Posted by: Lisa Hill | April 7, 2018

Six Degrees of Separation, from Memoirs of a Geisha, to …

I haven’t caught up with the last couple of #6Degrees because it’s been diabolically difficult to open web pages with the internet outages we’ve been having, but #FingersCrossed our troubles might at last be over now and I am gradually getting back on deck.  This month’s book is Memoirs of a Geisha by Arthur Golden and you can see what Kate at Books are My Favourite and Best made of it and also Sue at Whispering Gums

 

I don’t remember much about Memoirs of a Geisha except that it was set in Japan but written by an American author, something which would now (and maybe did then) provoke that argument about appropriation which I try my best to avoid.  But I will use it to link to one of my all-time favourite novels, The Great Fire by Shirley Hazzard which is set in the aftermath of Hiroshima in Occupied Japan.  I was delighted to discover this week that Professor Brigitta Olubas, who has apparently written extensively on Hazzard’s work, is currently writing her biography, and you can count on me to be reading it as soon as I can get my hands on it.

Another biography I couldn’t wait to get my hands on was Michelle Scott Tucker’s bio of Elizabeth Macarthur.  If you read my review of Elizabeth Macarthur, a Life at the Edge of the World you will know that it’s unputdownable in a way that few biographies are.  I hardly ever go to after-hours launches in the CBD these days but I am going to the launch party for this book because I want to raise a toast to an author who has done something special.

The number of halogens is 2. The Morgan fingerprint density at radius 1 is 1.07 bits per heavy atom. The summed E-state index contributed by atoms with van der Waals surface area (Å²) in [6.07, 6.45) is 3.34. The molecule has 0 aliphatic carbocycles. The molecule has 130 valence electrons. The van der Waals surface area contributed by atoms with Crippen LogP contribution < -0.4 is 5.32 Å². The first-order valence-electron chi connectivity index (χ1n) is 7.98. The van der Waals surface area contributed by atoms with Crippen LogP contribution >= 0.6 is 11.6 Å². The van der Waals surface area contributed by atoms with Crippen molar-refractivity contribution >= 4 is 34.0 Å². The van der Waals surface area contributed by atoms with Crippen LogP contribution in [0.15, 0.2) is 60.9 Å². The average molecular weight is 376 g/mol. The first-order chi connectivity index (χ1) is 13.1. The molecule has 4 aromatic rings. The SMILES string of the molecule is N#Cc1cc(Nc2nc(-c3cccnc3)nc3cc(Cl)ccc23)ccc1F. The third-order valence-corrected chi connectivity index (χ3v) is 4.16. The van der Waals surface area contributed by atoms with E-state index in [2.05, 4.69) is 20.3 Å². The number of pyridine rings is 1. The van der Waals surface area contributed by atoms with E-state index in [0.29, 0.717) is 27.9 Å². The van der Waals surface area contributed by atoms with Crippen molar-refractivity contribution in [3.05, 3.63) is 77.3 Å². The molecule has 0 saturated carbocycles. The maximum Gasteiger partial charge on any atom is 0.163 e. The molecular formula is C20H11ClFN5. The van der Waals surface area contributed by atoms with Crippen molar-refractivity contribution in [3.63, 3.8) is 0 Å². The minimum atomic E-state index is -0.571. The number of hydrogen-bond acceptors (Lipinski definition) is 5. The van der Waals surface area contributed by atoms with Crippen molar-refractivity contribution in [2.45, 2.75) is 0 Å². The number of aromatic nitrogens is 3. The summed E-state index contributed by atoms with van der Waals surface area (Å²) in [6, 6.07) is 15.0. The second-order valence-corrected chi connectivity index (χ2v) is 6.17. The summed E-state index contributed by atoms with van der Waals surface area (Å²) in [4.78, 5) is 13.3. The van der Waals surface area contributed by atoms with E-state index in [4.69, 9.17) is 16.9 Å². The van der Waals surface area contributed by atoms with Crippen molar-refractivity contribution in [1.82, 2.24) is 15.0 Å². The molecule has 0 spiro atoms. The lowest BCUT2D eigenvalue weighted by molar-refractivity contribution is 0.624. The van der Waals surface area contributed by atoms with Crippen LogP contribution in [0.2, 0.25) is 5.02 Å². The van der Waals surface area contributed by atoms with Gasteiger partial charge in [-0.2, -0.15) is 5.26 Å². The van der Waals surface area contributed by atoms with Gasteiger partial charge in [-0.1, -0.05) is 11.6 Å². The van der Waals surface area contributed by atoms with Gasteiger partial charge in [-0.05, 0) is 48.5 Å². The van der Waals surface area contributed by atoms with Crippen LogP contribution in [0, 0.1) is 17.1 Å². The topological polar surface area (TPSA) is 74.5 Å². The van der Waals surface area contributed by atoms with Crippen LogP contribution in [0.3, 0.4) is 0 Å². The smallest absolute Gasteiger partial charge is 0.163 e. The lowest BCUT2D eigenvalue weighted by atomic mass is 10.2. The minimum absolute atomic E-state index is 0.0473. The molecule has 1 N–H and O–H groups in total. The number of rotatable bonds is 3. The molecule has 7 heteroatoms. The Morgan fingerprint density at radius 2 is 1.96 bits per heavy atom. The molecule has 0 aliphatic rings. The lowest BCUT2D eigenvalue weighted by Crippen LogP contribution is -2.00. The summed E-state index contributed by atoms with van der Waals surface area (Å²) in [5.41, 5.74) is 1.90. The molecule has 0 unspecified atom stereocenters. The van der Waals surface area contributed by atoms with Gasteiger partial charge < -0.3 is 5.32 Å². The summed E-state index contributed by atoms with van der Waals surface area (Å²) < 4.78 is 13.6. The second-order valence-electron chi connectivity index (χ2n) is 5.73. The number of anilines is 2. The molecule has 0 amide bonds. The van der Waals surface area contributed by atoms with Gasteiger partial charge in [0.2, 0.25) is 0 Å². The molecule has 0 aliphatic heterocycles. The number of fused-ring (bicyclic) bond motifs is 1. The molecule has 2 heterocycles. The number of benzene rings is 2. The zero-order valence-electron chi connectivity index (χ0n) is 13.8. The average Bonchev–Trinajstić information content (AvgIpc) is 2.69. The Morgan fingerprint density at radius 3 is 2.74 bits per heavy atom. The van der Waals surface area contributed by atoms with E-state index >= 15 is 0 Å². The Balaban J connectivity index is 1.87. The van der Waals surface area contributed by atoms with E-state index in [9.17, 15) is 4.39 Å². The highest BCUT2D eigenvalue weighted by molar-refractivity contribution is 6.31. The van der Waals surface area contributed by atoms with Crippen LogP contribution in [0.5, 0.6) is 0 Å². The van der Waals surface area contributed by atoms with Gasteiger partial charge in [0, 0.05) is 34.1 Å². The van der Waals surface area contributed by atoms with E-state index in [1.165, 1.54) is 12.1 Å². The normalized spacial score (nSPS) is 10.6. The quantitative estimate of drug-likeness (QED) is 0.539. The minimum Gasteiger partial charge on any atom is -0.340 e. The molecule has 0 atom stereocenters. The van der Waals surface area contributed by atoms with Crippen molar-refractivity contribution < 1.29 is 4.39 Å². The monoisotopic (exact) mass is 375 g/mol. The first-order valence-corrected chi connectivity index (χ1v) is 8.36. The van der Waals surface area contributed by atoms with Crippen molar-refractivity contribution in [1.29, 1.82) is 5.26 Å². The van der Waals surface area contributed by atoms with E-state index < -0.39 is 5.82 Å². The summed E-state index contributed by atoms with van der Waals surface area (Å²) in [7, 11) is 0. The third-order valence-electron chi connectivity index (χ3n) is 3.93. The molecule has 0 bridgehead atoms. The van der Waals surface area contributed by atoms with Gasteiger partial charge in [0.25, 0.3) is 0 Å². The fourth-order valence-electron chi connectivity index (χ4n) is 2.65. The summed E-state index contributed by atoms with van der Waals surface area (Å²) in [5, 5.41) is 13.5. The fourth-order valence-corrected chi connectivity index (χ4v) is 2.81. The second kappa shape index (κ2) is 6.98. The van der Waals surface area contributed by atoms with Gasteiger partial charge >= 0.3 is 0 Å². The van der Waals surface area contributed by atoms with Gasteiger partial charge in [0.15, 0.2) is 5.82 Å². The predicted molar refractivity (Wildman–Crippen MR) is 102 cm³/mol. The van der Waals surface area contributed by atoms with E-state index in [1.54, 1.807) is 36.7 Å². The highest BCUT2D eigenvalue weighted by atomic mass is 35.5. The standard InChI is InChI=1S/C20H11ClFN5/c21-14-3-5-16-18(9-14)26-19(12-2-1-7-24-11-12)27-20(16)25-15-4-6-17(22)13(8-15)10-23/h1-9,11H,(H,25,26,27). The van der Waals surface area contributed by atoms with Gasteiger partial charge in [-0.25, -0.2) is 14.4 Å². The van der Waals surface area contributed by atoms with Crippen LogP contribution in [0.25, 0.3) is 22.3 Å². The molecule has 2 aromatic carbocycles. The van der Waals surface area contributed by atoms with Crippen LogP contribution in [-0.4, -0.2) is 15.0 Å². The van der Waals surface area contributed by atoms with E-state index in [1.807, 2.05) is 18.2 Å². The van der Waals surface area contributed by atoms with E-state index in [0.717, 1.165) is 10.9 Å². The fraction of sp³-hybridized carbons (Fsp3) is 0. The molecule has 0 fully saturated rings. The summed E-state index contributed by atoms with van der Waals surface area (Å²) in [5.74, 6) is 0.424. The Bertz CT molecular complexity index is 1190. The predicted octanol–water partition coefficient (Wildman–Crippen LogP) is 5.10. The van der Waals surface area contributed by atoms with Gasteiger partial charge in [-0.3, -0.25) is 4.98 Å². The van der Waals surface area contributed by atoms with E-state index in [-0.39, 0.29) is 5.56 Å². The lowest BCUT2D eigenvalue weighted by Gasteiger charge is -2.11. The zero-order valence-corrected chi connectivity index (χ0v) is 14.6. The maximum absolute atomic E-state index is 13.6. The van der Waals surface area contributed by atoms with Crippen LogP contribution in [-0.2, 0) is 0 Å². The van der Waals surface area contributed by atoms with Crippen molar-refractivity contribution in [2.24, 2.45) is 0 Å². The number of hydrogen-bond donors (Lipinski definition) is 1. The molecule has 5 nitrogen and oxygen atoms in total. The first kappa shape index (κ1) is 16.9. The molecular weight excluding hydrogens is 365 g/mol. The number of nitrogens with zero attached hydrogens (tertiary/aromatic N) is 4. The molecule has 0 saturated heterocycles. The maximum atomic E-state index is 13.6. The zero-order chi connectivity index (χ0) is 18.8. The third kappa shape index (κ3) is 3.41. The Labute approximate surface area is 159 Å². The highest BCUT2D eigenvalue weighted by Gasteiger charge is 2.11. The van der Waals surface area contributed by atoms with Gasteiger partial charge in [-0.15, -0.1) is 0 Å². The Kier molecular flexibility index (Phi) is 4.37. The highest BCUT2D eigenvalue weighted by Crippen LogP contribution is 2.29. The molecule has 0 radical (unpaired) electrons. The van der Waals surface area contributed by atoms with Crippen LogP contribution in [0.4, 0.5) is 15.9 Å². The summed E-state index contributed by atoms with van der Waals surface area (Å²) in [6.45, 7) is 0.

The last launch I went to was at Readings in St Kilda for Atlantic Black by A S Patric.  You can see from my review that it was a book I really liked, but I think it was swamped a bit by the number of books that were released in a stellar year for Australian literature.  It had a certain amount of attention because of Patric’s Miles Franklin win with Black Rock White City, but it would have been on shortlists all over the place if there hadn’t been so much competition from The Big Names in OzLit.  Perversely, most of them were ignored on shortlists too, presumably because judges couldn’t choose between them and decided not to try.  (Which means winners of some awards are not IMO indicative of the best writing.)  Anyway, Atlantic Black is definitely a book for parents of teenage girls to read!

Another book that’s a warning for parents of teenage girls is Kirsten Krauth’s Just-a-girl. I did my best not to give the plot away in my review but honestly, I still look at teenage girls on trains and remember that book! I am fascinated by authors who successfully get inside the heads of contemporary adolescents because it is notoriously difficult to get them to talk about the things that really matter – and even harder these days when they are permanently plugged into devices of one sort or another.